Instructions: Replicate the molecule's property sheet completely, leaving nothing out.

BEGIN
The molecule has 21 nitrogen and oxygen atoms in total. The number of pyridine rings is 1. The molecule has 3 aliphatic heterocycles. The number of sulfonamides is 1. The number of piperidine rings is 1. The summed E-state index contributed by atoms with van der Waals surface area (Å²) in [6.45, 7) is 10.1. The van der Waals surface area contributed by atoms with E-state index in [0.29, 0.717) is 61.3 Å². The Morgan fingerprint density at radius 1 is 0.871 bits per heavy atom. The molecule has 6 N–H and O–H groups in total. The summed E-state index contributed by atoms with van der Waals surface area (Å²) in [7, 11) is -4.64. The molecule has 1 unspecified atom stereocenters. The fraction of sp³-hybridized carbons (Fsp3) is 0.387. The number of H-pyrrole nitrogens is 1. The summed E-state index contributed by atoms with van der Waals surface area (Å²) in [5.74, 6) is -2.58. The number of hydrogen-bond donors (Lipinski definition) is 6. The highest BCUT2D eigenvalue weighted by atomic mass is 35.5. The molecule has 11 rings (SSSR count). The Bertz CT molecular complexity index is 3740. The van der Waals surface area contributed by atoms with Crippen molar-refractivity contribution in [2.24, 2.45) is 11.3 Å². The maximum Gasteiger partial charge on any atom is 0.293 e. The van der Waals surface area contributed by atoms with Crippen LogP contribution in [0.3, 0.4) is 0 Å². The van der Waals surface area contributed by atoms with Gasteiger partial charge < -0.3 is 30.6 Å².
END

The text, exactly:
The molecule has 21 nitrogen and oxygen atoms in total. The number of pyridine rings is 1. The molecule has 3 aliphatic heterocycles. The number of sulfonamides is 1. The number of piperidine rings is 1. The summed E-state index contributed by atoms with van der Waals surface area (Å²) in [6.45, 7) is 10.1. The van der Waals surface area contributed by atoms with E-state index in [0.29, 0.717) is 61.3 Å². The Morgan fingerprint density at radius 1 is 0.871 bits per heavy atom. The molecule has 6 N–H and O–H groups in total. The summed E-state index contributed by atoms with van der Waals surface area (Å²) in [7, 11) is -4.64. The molecule has 1 unspecified atom stereocenters. The fraction of sp³-hybridized carbons (Fsp3) is 0.387. The number of H-pyrrole nitrogens is 1. The summed E-state index contributed by atoms with van der Waals surface area (Å²) in [5.74, 6) is -2.58. The number of hydrogen-bond donors (Lipinski definition) is 6. The highest BCUT2D eigenvalue weighted by atomic mass is 35.5. The molecule has 11 rings (SSSR count). The Bertz CT molecular complexity index is 3740. The van der Waals surface area contributed by atoms with Crippen molar-refractivity contribution in [2.24, 2.45) is 11.3 Å². The maximum Gasteiger partial charge on any atom is 0.293 e. The van der Waals surface area contributed by atoms with Crippen LogP contribution in [0.3, 0.4) is 0 Å². The van der Waals surface area contributed by atoms with Gasteiger partial charge < -0.3 is 30.6 Å².